In one aspect, the present invention provides any of the above-mentioned compositions in kits, optionally including instructions for use of the composition e.g., for the treatment of cancers or wounds. That is, the kit can include a description of use of the composition for participation in any biological or chemical mechanism disclosed herein associated with cancers or wounds. The kits can further include a description of activity of the cancers or wounds in treating the pathology, as opposed to the symptoms. The kit can include a description of use of the compositions as discussed herein. The kit also can include instructions for use of a combination of two or more compositions of the invention, or instruction for use of a combination of a composition of the invention and one or more other compounds indicated for treatment of a cancer, a wound, etc. Instructions also may be provided for administering the composition by any suitable technique as previously described, for example, orally, intravenously, pump or implantable delivery device, or via another known route of drug delivery.

The invention also involves, in another aspect, promotion of the treatment of cancers, wounds, etc. according to any of the systems or methods described herein. In some embodiments, one or more compositions of the invention may be promoted for treatment of cancers or wounds, or include instructions for treatment of cancers or wounds. In some cases, the invention provides a method involving promoting the prevention or treatment of cancers, wounds, etc. via administration of any one of the compositions of the present invention, and homologs, analogs, derivatives, enantiomers and functionally equivalent compositions thereof in which the invention is able to treat cancer, wounds, etc. As used herein, “promoted” includes all methods of doing business including methods of education, hospital and other clinical instruction, pharmaceutical industry activity including pharmaceutical sales, and any advertising or other promotional activity including written, oral and electronic communication of any form, associated with compositions of the invention in connection with treatment of cancers or wounds. “Instructions” can define a component of promotion, and typically involve written instructions on or associated with packaging of compositions of the invention. Instructions also can include any oral or electronic instructions provided in any manner. The “kit” typically defines a package including one or more compositions of the invention and the instructions, or homologs, analogs, derivatives, enantiomers and functionally equivalent compositions thereof, but can also include a composition of the invention and instructions of any form that are provided in connection with the composition in a manner such that a clinical professional will clearly recognize that the instructions are to be associated with the specific composition.

The kits described herein may also contain one or more containers, which may contain the inventive composition and other ingredients as previously described. The kits also may contain instructions for mixing, diluting, and/or administrating the compositions in some cases. The kits also can include other containers with one or more solvents, surfactants, preservative and/or diluents (e.g., normal saline (0.9% NaCl), or 5% dextrose) as well as containers for mixing, diluting or administering the components to a subject in need of such treatment.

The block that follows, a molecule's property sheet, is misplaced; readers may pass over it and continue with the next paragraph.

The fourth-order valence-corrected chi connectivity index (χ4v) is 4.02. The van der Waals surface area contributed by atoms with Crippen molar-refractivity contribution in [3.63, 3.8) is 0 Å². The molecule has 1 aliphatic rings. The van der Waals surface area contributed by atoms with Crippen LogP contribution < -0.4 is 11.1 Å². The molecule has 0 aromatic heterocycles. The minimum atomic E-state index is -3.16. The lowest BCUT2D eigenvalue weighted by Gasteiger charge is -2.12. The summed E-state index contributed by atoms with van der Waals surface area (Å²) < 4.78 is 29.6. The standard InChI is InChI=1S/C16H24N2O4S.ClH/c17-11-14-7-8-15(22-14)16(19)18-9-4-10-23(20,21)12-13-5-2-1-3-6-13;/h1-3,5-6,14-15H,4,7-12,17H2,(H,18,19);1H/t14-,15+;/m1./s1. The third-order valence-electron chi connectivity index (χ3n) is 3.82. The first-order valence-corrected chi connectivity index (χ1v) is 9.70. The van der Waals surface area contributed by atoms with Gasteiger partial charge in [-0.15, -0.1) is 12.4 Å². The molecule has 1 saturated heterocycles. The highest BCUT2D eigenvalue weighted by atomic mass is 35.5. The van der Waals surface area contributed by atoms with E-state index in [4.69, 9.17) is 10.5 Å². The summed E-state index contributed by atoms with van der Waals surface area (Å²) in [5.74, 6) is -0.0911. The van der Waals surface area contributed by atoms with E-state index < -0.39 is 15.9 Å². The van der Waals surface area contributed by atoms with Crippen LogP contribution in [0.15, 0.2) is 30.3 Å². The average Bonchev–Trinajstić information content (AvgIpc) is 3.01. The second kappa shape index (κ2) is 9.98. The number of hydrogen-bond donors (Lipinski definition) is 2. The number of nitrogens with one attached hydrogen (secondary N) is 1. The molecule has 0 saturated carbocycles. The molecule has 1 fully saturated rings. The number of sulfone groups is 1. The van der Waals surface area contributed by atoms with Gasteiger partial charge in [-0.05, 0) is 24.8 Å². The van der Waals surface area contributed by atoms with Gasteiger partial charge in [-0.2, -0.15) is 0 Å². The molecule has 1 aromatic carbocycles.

The compositions of the kit may be provided as any suitable form, for example, as liquid solutions or as dried powders. When the composition provided is a dry powder, the composition may be reconstituted by the addition of a suitable solvent, which may also be provided. In embodiments where liquid forms of the composition are used, the liquid form may be concentrated or ready to use. The solvent will depend on the active compound(s) within the composition and the mode of use or administration. Suitable solvents are well known, for example as previously described, and are available in the literature. The solvent will depend on the compound and the mode of use or administration.

While several embodiments of the invention have been described and illustrated herein, those of ordinary skill in the art will readily envision a variety of other means and/or structures for performing the functions and/or obtaining the results and/or one or more of the advantages described herein, and each of such variations or modifications is deemed to be within the scope of the present invention. More generally, those skilled in the art will readily appreciate that all parameters, dimensions, materials, and configurations described herein are meant to be exemplary and that the actual parameters, dimensions, materials, and configurations will depend upon the specific application or applications for which the teachings of the present invention is/are used. Those skilled in the art will recognize, or be able to ascertain using no more than routine experimentation, many equivalents to the specific embodiments of the invention described herein. It is, therefore, to be understood that the foregoing embodiments are presented by way of example only and that, within the scope of the appended claims and equivalents thereto, the invention may be practiced otherwise than as specifically described and/or claimed. The present invention is directed to each individual feature, system, material and/or method described herein. In addition, any combination of two or more such features, systems, articles, materials and/or methods, if such features, systems, articles, materials and/or methods are not mutually inconsistent, is included within the scope of the present invention.

All definitions as used herein are solely for the purposes of this disclosure. These definitions should not necessarily be imputed to other commonly-owned patents and/or patent applications, whether related or unrelated to this disclosure. The definitions, as used herein, should be understood to control over dictionary definitions, definitions in documents incorporated by reference, and/or ordinary meanings of the defined terms.

It should also be understood that, unless clearly indicated to the contrary, in any methods claimed herein that include more than one act, the order of the acts of the method is not necessarily limited to the order in which the acts of the method are recited.

In the claims, as well as in the specification above, all transitional phrases such as “comprising,” “including,” “carrying,” “having,” “containing,” “involving,” “holding,” and the like are to be understood to be open-ended, i.e., to mean including but not limited to. Only the transitional phrases “consisting of” and “consisting essentially of” shall be closed or semi-closed transitional phrases, respectively, as set forth in the United States Patent Office Manual of Patent Examining Procedures, Section 2111.03.

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Classifications
U.S. Classification424/450, 424/130.1, 514/79, 514/43, 514/27, 424/138.1, 424/146.1, 424/141.1
International ClassificationA01N43/04, A61K31/675, A61K39/395, C07K16/28, A61K31/335
Cooperative ClassificationC07K16/2878, A61K39/3955, A61K2039/505
European ClassificationA61K39/395C2, C07K16/28R